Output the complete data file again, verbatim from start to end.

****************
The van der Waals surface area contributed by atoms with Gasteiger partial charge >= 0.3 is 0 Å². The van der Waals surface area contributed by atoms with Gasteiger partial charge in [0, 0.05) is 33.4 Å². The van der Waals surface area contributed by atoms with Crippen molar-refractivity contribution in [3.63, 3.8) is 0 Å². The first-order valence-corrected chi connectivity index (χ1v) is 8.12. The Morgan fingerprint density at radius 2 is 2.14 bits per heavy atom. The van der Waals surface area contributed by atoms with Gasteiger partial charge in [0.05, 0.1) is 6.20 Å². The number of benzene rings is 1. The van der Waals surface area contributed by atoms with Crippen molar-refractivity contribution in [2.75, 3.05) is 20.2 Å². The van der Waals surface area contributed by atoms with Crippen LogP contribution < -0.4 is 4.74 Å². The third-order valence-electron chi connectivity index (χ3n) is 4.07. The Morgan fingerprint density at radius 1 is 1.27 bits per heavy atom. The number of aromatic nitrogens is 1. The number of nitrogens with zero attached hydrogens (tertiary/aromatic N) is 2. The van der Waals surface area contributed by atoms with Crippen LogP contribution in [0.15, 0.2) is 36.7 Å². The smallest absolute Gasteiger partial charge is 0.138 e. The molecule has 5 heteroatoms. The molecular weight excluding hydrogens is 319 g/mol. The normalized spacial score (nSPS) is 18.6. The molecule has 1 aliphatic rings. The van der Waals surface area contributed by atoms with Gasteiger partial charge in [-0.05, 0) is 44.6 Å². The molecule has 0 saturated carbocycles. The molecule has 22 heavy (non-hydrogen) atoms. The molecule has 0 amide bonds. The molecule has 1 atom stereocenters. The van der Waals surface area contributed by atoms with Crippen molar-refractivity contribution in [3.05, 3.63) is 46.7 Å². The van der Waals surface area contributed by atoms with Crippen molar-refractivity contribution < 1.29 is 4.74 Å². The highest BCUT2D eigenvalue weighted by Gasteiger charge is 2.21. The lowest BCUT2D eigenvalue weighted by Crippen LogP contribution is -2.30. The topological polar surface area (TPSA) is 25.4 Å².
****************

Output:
The van der Waals surface area contributed by atoms with Gasteiger partial charge >= 0.3 is 0 Å². The van der Waals surface area contributed by atoms with Gasteiger partial charge in [0, 0.05) is 33.4 Å². The van der Waals surface area contributed by atoms with Crippen molar-refractivity contribution in [3.63, 3.8) is 0 Å². The first-order valence-corrected chi connectivity index (χ1v) is 8.12. The Morgan fingerprint density at radius 2 is 2.14 bits per heavy atom. The van der Waals surface area contributed by atoms with Gasteiger partial charge in [0.05, 0.1) is 6.20 Å². The number of benzene rings is 1. The van der Waals surface area contributed by atoms with Crippen molar-refractivity contribution in [2.75, 3.05) is 20.2 Å². The van der Waals surface area contributed by atoms with Crippen LogP contribution < -0.4 is 4.74 Å². The third-order valence-electron chi connectivity index (χ3n) is 4.07. The Morgan fingerprint density at radius 1 is 1.27 bits per heavy atom. The number of aromatic nitrogens is 1. The number of nitrogens with zero attached hydrogens (tertiary/aromatic N) is 2. The van der Waals surface area contributed by atoms with Crippen LogP contribution in [0.15, 0.2) is 36.7 Å². The smallest absolute Gasteiger partial charge is 0.138 e. The molecule has 5 heteroatoms. The molecular weight excluding hydrogens is 319 g/mol. The normalized spacial score (nSPS) is 18.6. The molecule has 1 aliphatic rings. The van der Waals surface area contributed by atoms with Gasteiger partial charge in [-0.05, 0) is 44.6 Å². The molecule has 0 saturated carbocycles. The molecule has 22 heavy (non-hydrogen) atoms. The molecule has 0 amide bonds. The molecule has 1 atom stereocenters. The van der Waals surface area contributed by atoms with Crippen molar-refractivity contribution in [3.05, 3.63) is 46.7 Å². The van der Waals surface area contributed by atoms with Crippen molar-refractivity contribution < 1.29 is 4.74 Å². The highest BCUT2D eigenvalue weighted by Gasteiger charge is 2.21. The lowest BCUT2D eigenvalue weighted by Crippen LogP contribution is -2.30. The topological polar surface area (TPSA) is 25.4 Å².